SANTA CLARA COUNTY, Calif. (KGO) -- Business owners across the valley are expressing their mounting frustrations after California denied Santa Clara County's expanded reopening plan over the weekend.
"We've received lots of calls and emails asking you know when the gym is going to be back open," said Tory Reign, who co-owns WESTCA gym in San Jose. "It's been tough because we have no direction."
Reign says he and his wife, Meaghan Karabatsos, have been paying full rent on their downtown workout facility since the start of the novel coronavirus pandemic. The gym, which opened three years ago, is popular with fitness enthusiasts who travel from all throughout the South Bay to get in a good sweat.
"We're just kind of treading water and we're slowly sinking and right now, we're about up to our neck," said Reign.
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WESTCA has been using the downtime to prepare for its eventual reopening by spacing out machines and installing social distancing decals.
Karabatsos added, "We've been proud of the success and the community that we have built here, so every week that goes by that we're closed down, we just get a little more nervous."
Clients will be required to make a reservation and also undergo a temperature check upon arrival. Once on-site, each person will be given their own bottle of sanitizer to wipe down the equipment they use. Cleaning crews will disinfect the facility in between reservation sessions and throughout the day.
"Part of the fabric of our gym is people coming together in our community," said Karabatsos. "There is a value to that."
As part of the county's slow and steady approach to reopening, gyms and salons were among the next set of businesses looking forward to welcoming back customers in mid-July.
"It's been four months now," Blossom Nail Spa owner, Linda Do told ABC7 News. "We need to reopen. If they don't allow us to reopen, we need answers. We need help."
Since shelter-in-place orders impacted her South Bay business, she's implemented new safety protocols which include physical barriers, no-contact scheduling and much more. Practices she had hoped would be in action by next week.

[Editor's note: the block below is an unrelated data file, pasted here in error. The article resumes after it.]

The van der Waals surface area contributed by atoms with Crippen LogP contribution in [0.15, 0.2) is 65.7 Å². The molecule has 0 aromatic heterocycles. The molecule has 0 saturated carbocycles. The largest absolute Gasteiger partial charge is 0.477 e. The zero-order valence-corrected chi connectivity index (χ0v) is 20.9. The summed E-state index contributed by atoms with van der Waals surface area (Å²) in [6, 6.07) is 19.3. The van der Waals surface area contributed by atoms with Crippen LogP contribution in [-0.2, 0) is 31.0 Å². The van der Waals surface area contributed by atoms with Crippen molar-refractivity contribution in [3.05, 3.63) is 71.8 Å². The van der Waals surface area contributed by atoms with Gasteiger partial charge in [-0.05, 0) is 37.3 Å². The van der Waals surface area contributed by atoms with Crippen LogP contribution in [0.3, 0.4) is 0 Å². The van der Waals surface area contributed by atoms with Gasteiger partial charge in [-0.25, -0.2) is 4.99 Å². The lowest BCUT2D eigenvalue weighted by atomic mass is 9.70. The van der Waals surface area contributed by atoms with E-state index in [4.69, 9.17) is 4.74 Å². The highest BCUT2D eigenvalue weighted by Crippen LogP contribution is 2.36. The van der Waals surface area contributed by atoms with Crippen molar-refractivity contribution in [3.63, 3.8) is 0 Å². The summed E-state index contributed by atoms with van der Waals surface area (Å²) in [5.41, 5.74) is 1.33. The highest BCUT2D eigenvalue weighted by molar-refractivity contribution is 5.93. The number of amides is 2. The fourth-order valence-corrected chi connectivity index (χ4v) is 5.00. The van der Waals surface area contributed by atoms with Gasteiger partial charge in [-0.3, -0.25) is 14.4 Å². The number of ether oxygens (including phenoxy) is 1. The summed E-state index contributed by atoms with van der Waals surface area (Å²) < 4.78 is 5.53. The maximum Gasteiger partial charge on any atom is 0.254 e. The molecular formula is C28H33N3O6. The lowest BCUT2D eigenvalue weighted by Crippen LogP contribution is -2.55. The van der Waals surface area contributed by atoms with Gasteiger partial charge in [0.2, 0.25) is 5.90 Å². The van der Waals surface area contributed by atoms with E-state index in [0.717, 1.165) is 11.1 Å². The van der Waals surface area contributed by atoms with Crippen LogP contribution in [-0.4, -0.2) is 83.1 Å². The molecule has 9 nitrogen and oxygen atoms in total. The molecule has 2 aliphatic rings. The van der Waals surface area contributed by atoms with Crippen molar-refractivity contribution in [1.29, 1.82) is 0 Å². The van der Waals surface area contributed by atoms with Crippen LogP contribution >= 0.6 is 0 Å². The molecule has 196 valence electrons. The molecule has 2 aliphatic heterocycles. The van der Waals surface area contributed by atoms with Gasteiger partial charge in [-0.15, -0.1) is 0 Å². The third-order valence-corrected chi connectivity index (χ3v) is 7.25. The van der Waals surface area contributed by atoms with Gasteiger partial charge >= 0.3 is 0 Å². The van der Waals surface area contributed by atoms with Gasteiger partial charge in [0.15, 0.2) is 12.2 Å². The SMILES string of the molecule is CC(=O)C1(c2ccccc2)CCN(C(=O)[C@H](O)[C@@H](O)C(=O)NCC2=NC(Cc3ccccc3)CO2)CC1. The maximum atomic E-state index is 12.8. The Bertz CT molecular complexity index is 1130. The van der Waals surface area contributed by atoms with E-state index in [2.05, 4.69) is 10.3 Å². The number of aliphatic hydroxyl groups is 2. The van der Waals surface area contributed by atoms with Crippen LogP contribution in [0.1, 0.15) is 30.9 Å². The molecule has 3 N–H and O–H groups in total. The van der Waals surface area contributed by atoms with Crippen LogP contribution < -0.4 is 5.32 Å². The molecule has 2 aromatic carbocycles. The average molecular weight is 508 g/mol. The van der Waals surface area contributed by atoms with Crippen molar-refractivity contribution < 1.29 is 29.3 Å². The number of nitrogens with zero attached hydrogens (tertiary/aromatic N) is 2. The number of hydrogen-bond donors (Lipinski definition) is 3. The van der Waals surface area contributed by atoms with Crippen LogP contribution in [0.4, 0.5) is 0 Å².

However, those plans are in limbo, after the state over the weekend denied the county's request for a variance to move ahead with its plan.
For Do, the move signified yet another dip on the COVID-19 emotional roller coaster.
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"The end result of this is we're all going to close out. All small businesses are going to die because of whatever issues the state and the county have," she said. "And we're the casualties."
"We believe that the strategy underlying that approach is the right strategy to keep the county safe," said County Deputy Executive David Campos, during a Monday afternoon media availability.
Campos says local officials are talking with the state about their decision to deny the variance, which can be partly blamed on the local COVID-19 hospitalization rate. This comes as confusion grows over the county's recent approval of outdoor dining, which the state said was a violation of the governor's stay-at-home order.
In an e-mail to County Public Health Officer Dr. Sara Cody, the State's Department of Public Health explained, "The Santa Clara variance attestation does not meet the metrics or criteria necessary to be posted on the CDPH website at this time. In order for a counties attestation to be posted, all metrics must be met in their entirety."
According to Campos, it's data tied to hospitalizations.
Over the weekend, thousands of restaurants and bars up and down California were visited by agents with the Department of Alcoholic Beverage Control and warned about possible citations should they continue to serve food outside. County officials maintain that the state order didn't expressly forbid them from authorizing outdoor dining.
Campos said, "We will continue to say that, unless or until the state informs us directly that that's not the case, and up until today, we have not received any information from any state agency that is in fact not true."
County officials say they continue to have talks with representatives from the state public health department over what should happen next.
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